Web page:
‘My mother was sold from me’: After slavery, the desperate search for loved ones in ‘last seen ads’
The Washington Post
Ten months after the Civil War ended, an enslaved woman who had been ripped away from her children started looking for them. Elizabeth Williams, who had been sold twice since she last saw her children, placed a heart-wrenching ad in a newspaper: “INFORMATION WANTED by a mother concerning her children,” Williams wrote March 17, 1866, in the Christian Recorder newspaper in Philadelphia. Her ad was one of thousands taken out by formerly enslaved people looking for lost relatives after the Civil War. Those ads are now being digitized in a project called “Last Seen: Finding Family After Slavery,” which is run by Villanova University’s graduate history program in collaboration with Philadelphia’s Mother Bethel AME Church.
Civil War-Era Women and Volunteerism
Professor Judith Giesberg talked about the ways northern middle-class women volunteered during the Civil War. She focused on Louisa May Alcott’s time as Civil War nurse chronicled in her book, Hospital Sketches.
Civil War historians take on Trump
We asked three prominent Civil War historians - David Blight, from Yale; Judith Geisberg, from Villanova University; and Jim Grossman, from the American Historical Association - to parse Trump's comments, line by line.
"Information Wanted": Freed slaves' heartbreaking ads tell personal stories of slavery
CBS News online
Margaret Jerrido is the archivist at Philadelphia’s Bethel AME church, where stored away in boxes are historical gems. They’re called Information Wanted ads. They were written by newly freed slaves looking for lost family members who were sold or ran away. Margaret Jerrido CBS NEWS. “I didn’t even know they were there,” Jerrido said. “I just said to myself ‘oh my God, it’s just a hidden treasure.’” Villanova University history professor Judy Giesberg came looking for them as part of a research project last August.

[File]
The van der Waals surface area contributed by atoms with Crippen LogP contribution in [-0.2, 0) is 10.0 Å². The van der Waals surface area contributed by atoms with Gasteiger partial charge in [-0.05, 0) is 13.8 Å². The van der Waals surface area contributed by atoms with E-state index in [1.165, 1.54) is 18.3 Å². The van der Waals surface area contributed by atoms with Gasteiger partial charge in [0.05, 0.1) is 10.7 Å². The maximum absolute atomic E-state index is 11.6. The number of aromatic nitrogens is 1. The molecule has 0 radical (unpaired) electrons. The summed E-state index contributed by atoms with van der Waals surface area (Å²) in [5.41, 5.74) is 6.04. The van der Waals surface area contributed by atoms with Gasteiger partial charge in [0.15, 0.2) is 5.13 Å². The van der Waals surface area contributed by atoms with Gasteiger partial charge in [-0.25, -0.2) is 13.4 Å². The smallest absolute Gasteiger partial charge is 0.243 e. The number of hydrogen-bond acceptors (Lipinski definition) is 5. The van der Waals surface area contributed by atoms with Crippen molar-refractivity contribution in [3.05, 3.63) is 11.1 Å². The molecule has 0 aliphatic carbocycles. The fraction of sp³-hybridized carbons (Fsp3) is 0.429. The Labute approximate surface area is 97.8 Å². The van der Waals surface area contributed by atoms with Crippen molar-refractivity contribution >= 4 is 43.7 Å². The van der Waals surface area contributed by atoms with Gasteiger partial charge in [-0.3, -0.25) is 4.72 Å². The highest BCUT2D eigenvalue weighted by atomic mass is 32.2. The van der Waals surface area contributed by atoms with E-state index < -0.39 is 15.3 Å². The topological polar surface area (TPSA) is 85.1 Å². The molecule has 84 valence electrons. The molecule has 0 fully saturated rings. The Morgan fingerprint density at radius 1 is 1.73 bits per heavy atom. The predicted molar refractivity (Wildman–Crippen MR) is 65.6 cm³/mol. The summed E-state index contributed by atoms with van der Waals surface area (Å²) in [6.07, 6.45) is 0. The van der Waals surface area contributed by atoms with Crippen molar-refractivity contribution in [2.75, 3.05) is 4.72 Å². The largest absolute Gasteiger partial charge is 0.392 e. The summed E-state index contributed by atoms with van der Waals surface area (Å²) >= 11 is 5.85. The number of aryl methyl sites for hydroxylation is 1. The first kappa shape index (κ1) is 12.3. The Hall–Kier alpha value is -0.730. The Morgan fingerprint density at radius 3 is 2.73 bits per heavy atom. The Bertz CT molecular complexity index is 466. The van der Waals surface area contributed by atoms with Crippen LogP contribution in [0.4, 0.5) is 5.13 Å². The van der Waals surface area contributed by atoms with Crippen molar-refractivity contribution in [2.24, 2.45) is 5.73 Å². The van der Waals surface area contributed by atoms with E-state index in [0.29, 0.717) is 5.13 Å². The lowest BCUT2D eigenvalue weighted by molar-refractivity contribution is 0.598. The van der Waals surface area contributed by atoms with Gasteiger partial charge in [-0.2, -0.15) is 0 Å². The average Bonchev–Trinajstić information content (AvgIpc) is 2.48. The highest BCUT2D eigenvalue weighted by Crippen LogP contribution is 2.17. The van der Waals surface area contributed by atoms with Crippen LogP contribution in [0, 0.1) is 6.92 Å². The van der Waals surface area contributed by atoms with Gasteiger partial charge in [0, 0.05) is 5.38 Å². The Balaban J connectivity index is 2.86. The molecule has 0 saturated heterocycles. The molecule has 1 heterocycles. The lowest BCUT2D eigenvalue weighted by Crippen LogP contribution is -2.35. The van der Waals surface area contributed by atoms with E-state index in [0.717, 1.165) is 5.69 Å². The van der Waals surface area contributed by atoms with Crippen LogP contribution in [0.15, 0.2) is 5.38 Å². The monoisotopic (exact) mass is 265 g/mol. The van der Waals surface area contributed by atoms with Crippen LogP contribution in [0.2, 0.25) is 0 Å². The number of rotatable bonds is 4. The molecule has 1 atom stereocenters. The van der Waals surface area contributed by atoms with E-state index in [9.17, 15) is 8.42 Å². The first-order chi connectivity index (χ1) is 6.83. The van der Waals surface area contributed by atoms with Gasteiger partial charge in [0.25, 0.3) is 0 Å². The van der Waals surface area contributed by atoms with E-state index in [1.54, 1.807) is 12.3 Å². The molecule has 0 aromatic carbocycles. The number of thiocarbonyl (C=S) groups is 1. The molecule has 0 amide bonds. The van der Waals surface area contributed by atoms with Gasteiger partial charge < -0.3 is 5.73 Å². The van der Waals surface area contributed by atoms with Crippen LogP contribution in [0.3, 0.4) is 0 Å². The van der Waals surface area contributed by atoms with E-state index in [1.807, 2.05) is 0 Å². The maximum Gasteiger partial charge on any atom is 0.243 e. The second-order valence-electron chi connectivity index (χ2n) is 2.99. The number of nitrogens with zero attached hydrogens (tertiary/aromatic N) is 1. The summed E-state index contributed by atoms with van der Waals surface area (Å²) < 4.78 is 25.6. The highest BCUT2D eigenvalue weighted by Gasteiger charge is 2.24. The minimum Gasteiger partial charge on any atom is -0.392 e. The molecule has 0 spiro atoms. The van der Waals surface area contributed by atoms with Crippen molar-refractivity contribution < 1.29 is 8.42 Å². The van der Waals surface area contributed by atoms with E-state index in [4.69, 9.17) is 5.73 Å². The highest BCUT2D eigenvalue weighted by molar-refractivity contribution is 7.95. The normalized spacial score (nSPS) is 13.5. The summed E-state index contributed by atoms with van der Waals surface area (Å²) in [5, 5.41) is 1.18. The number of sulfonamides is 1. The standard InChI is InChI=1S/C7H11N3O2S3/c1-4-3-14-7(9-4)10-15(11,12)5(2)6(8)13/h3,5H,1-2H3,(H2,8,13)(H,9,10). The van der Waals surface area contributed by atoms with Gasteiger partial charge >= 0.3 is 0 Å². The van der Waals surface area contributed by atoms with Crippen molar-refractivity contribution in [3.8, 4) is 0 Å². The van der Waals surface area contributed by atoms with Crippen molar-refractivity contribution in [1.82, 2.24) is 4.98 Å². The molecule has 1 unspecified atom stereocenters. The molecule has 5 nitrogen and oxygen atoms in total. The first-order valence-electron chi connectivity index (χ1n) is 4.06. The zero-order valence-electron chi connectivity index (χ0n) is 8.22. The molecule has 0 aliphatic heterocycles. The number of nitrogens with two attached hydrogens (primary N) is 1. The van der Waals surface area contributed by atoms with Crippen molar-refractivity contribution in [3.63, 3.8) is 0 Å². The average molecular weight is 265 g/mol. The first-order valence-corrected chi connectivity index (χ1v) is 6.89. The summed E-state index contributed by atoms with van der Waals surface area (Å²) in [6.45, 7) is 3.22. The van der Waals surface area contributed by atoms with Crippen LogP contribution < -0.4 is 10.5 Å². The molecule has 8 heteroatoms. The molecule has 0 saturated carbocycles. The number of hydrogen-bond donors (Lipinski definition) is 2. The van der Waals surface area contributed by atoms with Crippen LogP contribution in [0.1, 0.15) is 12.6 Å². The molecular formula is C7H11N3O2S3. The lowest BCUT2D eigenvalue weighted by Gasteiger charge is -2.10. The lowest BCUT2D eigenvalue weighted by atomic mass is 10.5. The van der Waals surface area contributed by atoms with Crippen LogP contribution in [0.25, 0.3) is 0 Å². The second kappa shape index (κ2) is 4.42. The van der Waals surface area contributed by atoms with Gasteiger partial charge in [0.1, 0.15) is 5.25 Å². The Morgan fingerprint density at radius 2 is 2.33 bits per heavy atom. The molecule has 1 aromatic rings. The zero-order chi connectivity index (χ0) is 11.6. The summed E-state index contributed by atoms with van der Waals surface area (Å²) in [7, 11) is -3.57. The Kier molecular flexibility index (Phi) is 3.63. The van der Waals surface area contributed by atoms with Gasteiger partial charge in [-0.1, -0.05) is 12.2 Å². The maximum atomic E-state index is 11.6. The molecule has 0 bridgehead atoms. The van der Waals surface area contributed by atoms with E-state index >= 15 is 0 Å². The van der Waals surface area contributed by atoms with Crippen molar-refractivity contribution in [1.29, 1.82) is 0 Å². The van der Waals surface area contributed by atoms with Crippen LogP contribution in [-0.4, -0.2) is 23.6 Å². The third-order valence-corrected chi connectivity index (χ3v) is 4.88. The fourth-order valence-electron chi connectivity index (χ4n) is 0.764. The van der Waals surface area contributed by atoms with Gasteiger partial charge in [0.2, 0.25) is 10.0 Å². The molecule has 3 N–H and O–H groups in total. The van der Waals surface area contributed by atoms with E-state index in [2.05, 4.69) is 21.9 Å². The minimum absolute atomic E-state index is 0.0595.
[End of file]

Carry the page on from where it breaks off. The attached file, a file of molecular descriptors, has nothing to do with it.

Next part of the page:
After Slavery, Searching For Loved Ones In Wanted Ads
In the waning years of the Civil War, advertisements like this began appearing in newspapers around the country. ... More than 900 of these "Information Wanted" notices — placed by African-Americans separated from family members by war, slavery and emancipation — have been digitized in a project called Last Seen: Finding Family After Slavery, a collaboration between Villanova University's graduate history program and Mother Bethel African Methodist Episcopal Church in Philadelphia.
Select Academic Articles (3)